Management (PDM) results in improved inventory control. It minimizes
the out-of stock situations and to know slow moving stocks. Products
range can be simplified. The cost analysis will help better decisions
because the cost will be looked at from a total point of view and no
individual cost will be looked at in isolation. As inventories will
be decided by demand, it helps in quick delivery, which means the customers
need not overstock them. As it reduces costs, the prices can be lowered
for the customers.
Distribution Cost Analysis
This has been defined
as the study and evaluation of the relative profitability or costs of
different marketing operations in terms of customers marketing units,
commodities, territories or services.
As you read earlier
in the lesson physical distribution cost in the third largest component
in the total cost of business operations. Hence there is good scope
for cost reduction in this area as it has not received the attention
due to it till recent years.
One feature of distribution
costs distinguishing them from other functional costs is that they have
to be looked upon as a unit. Indiscriminate cost reduction in any one
of the individual cost elements, such as inventory maintenance, warehousing,
transportation or clerical services, can have a disastrous effect on
the efficiency of the system as a whole e.g., if we cut inventories
it will save capital investment and the costs of supplying capital and
it may save some expenses in storage, taxes and insurance. On the other
hand a cut in inventory levels may seriously affect reliability of the
delivery service to customers. As Mr. John F Magee puts it, it saves
money but destroys competitive position.
Similarly a cut
in transportation costs will result in lack of flexibility and responsiveness
to market changes more inventories at more stock points will need more
investment and will increase the risk of obsolescence.
Again refusal to
allow any cost increase may be equal damaging. It may mean wiping out
an opportunity for improving the efficiency of the distribution system
as a whole. The use of high speed data processing and communications
may increase the cost of distribution. But they will cut down the delays
in feeding information back to production and control the lags in the
movement of materials into the distribution system in response to customer
demand. Thus they may actually cut total distribution costs.
The following is
meant to be a tentative list of various costs of distribution. They
are not exhaustive.
1. Costs of transportation
by common carrier, contract carrier or firms own transport equipment.
2. Warehousing costs in public or private facilities
3. Order handling costs
4. Packing costs
5. Inventory costs of
e) Capital invested
Ever since marketing managers began to express concern for the distribution
function the total cost approach borrowed from logistics and operations
research, many firms have achieved tremendous improvement in their performance
Even before we can
analyze the distribution costs by evolving proper criteria we face a
major difficulty. Many concerns do not collect these costs under the
separate heading of distribution costs. In actual practice these costs
are lost in unlikely cost centers or manipulated to satisfy departmental
or individual requirement. In other worth managements, as a matter of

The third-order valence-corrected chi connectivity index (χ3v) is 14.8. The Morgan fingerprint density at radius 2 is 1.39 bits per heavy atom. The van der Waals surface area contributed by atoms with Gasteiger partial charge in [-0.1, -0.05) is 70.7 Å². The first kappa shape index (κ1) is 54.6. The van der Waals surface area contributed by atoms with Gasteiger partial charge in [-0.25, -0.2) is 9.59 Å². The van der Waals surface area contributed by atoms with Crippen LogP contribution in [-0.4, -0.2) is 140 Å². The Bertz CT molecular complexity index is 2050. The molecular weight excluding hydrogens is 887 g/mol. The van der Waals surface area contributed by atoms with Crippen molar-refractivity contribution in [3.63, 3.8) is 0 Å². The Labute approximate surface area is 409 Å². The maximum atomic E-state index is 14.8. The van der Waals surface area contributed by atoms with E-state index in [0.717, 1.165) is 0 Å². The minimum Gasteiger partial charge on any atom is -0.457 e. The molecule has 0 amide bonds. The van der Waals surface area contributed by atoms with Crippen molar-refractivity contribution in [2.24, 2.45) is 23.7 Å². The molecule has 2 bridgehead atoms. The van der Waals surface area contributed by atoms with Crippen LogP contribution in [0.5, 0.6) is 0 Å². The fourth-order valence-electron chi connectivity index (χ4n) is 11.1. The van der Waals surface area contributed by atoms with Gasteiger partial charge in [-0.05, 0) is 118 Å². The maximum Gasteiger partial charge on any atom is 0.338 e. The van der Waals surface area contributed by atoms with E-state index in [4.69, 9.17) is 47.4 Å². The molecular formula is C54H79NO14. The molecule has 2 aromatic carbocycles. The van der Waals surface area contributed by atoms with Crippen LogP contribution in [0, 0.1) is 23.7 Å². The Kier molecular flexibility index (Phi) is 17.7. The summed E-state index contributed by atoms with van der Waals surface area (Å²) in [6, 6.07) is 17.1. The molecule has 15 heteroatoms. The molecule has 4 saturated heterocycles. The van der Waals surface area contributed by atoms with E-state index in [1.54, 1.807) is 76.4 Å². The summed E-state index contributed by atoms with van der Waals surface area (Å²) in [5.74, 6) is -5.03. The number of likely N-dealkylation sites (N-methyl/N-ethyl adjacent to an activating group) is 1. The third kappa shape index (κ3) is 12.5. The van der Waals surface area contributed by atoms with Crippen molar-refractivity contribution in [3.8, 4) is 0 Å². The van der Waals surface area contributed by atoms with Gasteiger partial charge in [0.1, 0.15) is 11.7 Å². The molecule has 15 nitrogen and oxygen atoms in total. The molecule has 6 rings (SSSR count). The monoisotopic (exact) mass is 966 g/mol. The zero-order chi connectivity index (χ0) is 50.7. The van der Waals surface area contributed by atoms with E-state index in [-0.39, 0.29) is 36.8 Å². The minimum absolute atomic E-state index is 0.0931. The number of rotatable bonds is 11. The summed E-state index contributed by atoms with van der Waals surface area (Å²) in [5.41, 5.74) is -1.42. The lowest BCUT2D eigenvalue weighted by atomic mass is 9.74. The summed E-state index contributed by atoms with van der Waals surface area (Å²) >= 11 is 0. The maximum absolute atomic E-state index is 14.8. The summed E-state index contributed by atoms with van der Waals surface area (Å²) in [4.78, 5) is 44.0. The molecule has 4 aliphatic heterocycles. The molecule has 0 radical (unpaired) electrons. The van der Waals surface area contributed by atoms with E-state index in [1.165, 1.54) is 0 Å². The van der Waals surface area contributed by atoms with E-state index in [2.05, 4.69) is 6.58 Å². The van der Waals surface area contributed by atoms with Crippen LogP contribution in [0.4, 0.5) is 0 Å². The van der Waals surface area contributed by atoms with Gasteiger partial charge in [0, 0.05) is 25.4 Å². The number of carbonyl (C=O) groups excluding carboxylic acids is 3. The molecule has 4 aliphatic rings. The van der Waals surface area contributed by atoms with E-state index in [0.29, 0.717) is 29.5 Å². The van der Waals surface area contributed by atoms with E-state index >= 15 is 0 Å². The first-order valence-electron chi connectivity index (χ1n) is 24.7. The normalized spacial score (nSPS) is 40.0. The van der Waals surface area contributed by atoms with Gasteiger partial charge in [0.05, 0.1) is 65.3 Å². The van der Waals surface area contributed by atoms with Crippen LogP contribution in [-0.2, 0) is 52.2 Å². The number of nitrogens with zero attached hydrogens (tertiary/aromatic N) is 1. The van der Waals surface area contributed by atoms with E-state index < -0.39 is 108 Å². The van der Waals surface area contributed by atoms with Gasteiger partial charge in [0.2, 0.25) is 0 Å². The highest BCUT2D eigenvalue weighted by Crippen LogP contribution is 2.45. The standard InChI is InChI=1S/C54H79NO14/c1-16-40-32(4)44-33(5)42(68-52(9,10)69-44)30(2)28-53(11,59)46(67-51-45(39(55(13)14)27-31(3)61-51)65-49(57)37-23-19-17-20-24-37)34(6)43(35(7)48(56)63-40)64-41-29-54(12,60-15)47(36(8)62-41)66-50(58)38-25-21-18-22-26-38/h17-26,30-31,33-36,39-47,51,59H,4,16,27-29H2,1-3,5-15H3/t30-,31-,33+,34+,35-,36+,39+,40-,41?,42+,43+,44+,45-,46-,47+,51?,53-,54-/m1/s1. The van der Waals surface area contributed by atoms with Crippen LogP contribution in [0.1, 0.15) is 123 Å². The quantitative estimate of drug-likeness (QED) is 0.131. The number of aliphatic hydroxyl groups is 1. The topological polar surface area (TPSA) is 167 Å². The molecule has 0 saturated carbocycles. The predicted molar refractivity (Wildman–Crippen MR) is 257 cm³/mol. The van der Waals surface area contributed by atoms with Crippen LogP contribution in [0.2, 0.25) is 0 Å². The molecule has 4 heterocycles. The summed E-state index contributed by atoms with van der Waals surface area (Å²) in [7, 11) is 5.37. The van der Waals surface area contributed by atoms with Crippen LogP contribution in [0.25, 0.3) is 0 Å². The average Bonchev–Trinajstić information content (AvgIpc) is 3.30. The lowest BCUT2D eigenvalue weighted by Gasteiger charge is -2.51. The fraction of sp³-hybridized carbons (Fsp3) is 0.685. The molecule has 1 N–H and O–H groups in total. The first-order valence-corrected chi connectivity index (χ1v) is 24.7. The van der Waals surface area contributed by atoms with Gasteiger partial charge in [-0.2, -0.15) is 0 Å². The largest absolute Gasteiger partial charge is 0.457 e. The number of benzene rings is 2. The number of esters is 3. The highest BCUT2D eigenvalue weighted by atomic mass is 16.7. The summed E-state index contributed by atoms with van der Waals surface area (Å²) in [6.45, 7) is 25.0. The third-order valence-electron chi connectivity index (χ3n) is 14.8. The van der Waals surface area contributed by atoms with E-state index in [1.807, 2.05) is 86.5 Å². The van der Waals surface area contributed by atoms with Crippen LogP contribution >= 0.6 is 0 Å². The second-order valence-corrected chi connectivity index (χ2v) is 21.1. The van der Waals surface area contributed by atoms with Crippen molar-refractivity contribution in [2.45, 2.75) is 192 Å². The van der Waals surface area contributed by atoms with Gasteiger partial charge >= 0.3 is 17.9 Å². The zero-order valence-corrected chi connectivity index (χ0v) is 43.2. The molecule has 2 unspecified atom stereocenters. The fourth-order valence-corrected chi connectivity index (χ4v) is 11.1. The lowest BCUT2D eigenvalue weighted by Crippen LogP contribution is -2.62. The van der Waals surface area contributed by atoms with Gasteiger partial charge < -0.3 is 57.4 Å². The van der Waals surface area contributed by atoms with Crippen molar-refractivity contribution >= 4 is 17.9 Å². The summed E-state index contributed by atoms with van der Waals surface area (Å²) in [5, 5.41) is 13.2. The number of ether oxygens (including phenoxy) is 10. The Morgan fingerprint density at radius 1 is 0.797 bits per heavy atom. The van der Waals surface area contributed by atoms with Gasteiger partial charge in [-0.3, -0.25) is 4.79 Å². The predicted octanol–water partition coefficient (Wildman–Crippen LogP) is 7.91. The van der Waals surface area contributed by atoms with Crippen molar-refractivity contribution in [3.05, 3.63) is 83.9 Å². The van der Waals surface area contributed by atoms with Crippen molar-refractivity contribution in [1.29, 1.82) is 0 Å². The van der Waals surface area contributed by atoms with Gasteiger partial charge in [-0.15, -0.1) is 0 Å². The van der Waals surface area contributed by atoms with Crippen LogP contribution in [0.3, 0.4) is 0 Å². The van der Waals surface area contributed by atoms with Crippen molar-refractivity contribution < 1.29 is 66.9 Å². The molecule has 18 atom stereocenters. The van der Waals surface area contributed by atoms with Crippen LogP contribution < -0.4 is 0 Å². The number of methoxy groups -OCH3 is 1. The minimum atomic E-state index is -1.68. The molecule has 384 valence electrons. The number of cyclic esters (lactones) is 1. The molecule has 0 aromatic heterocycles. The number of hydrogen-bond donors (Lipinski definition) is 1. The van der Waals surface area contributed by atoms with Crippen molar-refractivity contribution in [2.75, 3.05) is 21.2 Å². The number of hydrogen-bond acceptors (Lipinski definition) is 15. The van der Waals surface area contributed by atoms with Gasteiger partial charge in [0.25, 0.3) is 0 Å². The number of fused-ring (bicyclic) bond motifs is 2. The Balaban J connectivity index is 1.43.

policy may not identify distribution costs. In a recent investigation
into distribution cost in the U.K. the finding was that most firms contracted
were unable to produce a composite breakdown of their distribution costs.
In the final analysis the identified distribution costs varied from
3% to 42% of sales.
In some industries
especially perishable goods and fashion goods industries distribution
costs are critical and may represent the major trading cost.
blocks is distribution cost analysis
1. Problems is the
attempt to break down total distribution costs into specific components
2. Difficulties in apportioning these costs to different cost centers
of cost units. The common bases adopted are product groups, market segments,
geographic location, etc or a combination of these.
3. Problems in the measurement of actual cost associated with a particular
distribution activity and in the estimation of future cost in the light
of a distribution changing environment.
It is generally
agreed that the functions of production or manufacturing have been terminated
when a product has been placed in a saleable state and that the distribution
function has begun.
can broadly classified and accounted for it terms of sales departments,
territories, salesmen, lines of products, sales and production orders
and customers, or a combination of these.
To provide adequate
detail the accounting system provides the following records
1. Controlling accounts in the general Ledger to reflect the total cost
of sales division and administrative division.
2. A subsidiary ledger supporting each of the divisional controlling
accounts or recording the objects of selling and administrative expenses
such as salaries, supplies, taxes, insurance, deprecation etc.
3. Proper procedure for allocating the items of distribution costs among
territories products salesman or other desired breakdowns.
4. Budgets and standards for distribution costs.
of the accounting system described above are as follows
and accounting for distribution costs by channels of distribution, departments,
territories, salesman, orders, lines of products and customers comparative
statements being submitted to management periodically.
2. Preparation and user of standards for distribution functions to control
costs by delegating responsibility, establishing measures of efficiency
providing incentives to personnel and supplying predetermined costs
as an aid in budget preparation and formulation of pricing policies.
3. Analysis of distribution costs as a guide to management in making
current business decisions and setting future policies.